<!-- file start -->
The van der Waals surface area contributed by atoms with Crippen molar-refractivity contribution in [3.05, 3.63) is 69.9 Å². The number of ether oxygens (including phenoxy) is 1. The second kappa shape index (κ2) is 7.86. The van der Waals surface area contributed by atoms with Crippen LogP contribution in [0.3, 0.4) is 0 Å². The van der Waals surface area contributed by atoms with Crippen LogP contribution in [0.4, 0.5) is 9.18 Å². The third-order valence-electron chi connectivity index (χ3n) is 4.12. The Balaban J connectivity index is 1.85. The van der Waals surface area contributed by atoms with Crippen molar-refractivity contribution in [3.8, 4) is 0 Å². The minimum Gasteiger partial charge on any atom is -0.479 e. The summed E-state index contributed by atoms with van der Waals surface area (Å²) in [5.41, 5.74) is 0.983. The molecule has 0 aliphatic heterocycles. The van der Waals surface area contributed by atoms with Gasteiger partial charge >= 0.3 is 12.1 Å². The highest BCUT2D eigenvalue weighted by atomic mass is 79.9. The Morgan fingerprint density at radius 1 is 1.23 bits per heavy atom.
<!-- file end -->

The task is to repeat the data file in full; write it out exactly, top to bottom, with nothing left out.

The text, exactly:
The van der Waals surface area contributed by atoms with Crippen molar-refractivity contribution in [3.05, 3.63) is 69.9 Å². The number of ether oxygens (including phenoxy) is 1. The second kappa shape index (κ2) is 7.86. The van der Waals surface area contributed by atoms with Crippen LogP contribution in [0.3, 0.4) is 0 Å². The van der Waals surface area contributed by atoms with Crippen LogP contribution in [0.4, 0.5) is 9.18 Å². The third-order valence-electron chi connectivity index (χ3n) is 4.12. The Balaban J connectivity index is 1.85. The van der Waals surface area contributed by atoms with Crippen molar-refractivity contribution in [3.8, 4) is 0 Å². The minimum Gasteiger partial charge on any atom is -0.479 e. The summed E-state index contributed by atoms with van der Waals surface area (Å²) in [5.41, 5.74) is 0.983. The molecule has 0 aliphatic heterocycles. The van der Waals surface area contributed by atoms with Gasteiger partial charge >= 0.3 is 12.1 Å². The highest BCUT2D eigenvalue weighted by atomic mass is 79.9. The Morgan fingerprint density at radius 1 is 1.23 bits per heavy atom.